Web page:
For your workouts: Undoubtedly, exercise technique is important. But as long as your technique is correct, stick to the basics, pump it hard and focus on progression—do more in less. Sure, heart rate monitors, ultra-filtered electrolyte enhanced water, and all the heaven-knows-what-this-does shiny new gizmos may help, but they don’t replace sweat. When you’re not in the gym, focus your time on staying active, eating clean and sleeping enough. Here’s what a former US Navy SEAL and celebrity trainer for Thor and Black Widow has to say

Know what’s important 

For your enterprise network: It’s logical and important, but also uncommon enough, to use architectures, systems and processes optimized to meet specific business goals. Taking the path of least resistance will likely force you into fire drills in future. For instance, when adopting cloud (SaaS and IaaS), it makes sense to identify and steer trusted traffic direct to the cloud, versus backhauling it to the data center. However, we often find architects simply extending their existing network into the cloud, resulting in architectures that worsen network efficiency and app performance. Gartner elaborates on this in their paper regarding best practices for adopting Office 365.

For your workouts: Not everyone needs to do dumbbell curls. It’s important to be conscious of what you’re looking to achieve, what’s your athletic history, and things you need to be wary of (injuries, allergies etc.). Then design your training schedule based on what’s important to you. The more advanced you get, the more relevant this becomes. But I’ll also maintain this—the ‘basics’—running, swimming, pull ups, deadlifts, squats, rows…—will likely still work (assuming you’re not injured); you’ll need to tune them to your changing requirements. While this next video is about celebrities, from the trainer of Bradley Cooper in ‘American Sniper’, John Krasinsky in ‘13 Hours’ and Emily Blunt in ‘Edge of Tomorrow’, it’ll give you an idea about how workouts need to be changed based on where you’re starting from and where you want to end up.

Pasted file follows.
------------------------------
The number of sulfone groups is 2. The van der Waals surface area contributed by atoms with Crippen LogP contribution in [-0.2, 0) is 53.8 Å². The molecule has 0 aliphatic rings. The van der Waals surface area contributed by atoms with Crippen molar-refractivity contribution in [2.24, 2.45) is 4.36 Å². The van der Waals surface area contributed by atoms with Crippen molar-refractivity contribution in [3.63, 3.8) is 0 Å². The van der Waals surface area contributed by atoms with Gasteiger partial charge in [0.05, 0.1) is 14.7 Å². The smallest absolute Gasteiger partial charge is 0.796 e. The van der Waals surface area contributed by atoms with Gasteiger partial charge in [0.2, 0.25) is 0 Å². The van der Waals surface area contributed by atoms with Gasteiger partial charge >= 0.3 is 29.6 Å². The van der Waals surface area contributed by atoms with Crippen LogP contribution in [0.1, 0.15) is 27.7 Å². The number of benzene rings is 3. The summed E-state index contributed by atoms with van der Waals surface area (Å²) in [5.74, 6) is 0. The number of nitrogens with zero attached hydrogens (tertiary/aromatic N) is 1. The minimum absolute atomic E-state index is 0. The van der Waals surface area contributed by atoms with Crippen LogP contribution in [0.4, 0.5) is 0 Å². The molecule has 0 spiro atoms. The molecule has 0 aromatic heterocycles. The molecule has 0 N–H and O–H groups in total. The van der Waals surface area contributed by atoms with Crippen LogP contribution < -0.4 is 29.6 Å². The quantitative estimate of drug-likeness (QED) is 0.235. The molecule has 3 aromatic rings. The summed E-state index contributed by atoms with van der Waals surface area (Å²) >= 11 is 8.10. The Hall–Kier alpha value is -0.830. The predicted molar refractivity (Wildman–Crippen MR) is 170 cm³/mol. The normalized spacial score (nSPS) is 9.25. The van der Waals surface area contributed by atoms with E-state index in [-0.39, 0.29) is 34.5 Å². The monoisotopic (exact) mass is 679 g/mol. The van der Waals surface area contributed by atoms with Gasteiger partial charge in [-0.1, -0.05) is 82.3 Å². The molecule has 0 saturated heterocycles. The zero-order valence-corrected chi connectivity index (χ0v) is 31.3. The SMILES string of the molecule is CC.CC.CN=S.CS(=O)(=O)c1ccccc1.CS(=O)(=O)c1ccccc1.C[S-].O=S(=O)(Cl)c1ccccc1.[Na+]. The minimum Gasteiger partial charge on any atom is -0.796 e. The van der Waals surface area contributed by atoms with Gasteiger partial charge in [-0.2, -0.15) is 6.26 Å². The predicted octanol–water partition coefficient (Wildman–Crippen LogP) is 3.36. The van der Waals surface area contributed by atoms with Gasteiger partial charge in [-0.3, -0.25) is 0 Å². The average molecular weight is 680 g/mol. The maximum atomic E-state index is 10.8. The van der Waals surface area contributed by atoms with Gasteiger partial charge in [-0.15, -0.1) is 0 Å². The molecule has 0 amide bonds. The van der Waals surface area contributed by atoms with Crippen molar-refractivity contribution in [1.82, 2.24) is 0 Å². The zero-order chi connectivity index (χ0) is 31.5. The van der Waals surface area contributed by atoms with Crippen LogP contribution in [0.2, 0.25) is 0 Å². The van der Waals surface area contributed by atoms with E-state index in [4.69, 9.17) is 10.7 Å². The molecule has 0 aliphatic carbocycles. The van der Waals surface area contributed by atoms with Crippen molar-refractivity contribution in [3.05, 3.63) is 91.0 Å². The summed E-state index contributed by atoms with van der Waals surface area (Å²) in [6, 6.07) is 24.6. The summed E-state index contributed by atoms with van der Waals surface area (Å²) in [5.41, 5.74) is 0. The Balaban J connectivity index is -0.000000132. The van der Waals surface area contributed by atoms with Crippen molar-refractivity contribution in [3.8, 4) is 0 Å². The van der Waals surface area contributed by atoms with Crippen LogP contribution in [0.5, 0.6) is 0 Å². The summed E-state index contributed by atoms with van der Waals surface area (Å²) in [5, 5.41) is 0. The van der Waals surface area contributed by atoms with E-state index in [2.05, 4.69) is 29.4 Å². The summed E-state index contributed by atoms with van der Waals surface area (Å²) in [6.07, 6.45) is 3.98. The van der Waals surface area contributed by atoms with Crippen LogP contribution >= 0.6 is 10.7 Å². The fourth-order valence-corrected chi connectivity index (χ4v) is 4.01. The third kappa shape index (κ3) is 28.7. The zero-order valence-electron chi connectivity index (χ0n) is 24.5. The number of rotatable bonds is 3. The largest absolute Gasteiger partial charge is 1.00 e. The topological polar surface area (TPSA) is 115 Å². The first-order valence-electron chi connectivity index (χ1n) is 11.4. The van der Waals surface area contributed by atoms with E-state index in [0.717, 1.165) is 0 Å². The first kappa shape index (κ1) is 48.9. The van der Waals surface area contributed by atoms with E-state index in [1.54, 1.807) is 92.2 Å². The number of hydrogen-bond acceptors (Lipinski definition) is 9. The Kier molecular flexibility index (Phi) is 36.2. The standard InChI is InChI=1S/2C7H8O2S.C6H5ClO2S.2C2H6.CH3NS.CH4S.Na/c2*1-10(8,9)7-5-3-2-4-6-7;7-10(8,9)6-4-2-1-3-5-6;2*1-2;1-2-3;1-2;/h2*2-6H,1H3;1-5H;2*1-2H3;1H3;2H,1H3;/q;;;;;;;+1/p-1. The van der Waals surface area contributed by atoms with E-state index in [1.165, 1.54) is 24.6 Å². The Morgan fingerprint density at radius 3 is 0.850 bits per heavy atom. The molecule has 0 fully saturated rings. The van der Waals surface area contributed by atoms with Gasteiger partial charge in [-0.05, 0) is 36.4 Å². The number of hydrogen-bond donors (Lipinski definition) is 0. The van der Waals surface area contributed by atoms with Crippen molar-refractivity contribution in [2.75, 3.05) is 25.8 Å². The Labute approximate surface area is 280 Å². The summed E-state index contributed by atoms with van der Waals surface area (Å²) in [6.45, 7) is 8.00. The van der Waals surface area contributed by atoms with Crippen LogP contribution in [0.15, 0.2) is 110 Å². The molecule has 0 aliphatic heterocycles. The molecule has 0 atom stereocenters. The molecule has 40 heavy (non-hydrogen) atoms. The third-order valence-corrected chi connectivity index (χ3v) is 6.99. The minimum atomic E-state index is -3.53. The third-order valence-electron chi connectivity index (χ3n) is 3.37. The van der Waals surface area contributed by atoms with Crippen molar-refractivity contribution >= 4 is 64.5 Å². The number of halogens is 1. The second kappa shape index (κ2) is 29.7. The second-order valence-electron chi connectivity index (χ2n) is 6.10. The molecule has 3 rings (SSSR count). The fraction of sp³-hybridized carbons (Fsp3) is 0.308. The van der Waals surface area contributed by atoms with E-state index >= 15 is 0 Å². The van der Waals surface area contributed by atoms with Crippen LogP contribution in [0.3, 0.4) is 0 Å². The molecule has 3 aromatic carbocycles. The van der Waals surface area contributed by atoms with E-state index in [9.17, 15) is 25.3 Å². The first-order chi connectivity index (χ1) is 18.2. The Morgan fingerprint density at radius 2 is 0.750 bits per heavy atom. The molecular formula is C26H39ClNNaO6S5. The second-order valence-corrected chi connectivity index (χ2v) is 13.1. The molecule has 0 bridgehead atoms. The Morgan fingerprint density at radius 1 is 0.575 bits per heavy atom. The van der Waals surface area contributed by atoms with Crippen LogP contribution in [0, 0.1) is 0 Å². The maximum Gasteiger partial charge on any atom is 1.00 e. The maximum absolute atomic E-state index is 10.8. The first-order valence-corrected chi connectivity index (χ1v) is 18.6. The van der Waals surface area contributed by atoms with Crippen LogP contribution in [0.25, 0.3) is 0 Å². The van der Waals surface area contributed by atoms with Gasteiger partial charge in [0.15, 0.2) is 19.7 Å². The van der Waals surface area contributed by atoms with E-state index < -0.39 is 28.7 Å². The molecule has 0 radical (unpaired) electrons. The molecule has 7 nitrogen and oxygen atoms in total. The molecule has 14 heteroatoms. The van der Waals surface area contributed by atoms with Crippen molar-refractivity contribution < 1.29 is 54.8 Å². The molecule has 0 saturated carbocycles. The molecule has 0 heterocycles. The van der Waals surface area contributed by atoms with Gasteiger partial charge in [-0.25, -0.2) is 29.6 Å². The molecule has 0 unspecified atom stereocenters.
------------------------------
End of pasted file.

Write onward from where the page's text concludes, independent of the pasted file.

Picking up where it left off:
So as you march into 2019 and you’re eyeing a promotion at the office, first focus on clearing your plate by automating anything that can be reliably automated. Also gain an understanding of where you are currently—where can you improve but most important, what can’t you see?… Now that you’ve got automation working for you and have full visibility over your enterprise network, you should focus on growth and transformation… and talking points for your promotion. Of course, take your boss out for coffee and talk to him/her about his/her priorities for the year.

I realize that generalizations were made in this blog and there could be several conversations that begin with ‘but’ or ‘if’. Hit us up if you’d like to chat more about your specific requirements.

And what does your specific workout need to be? Well, if you’re starting fresh without any recent history in athletics, start small and stick to the basics. My personal favorites are swimming/don’t-kill-the-knees running, push-ups, pull ups, air squats, various crunches, planks and stretches. As you begin to develop some athleticism, figure out what’s your end goal—freaky endurance, cat-like agility, twin peak biceps, or perhaps all of the above? From there you’ll likely need some customization to chisel out what’s important to you. Might be helpful to read/talk to someone more educated than me and tailor your workouts for what you want to be. Go pump it!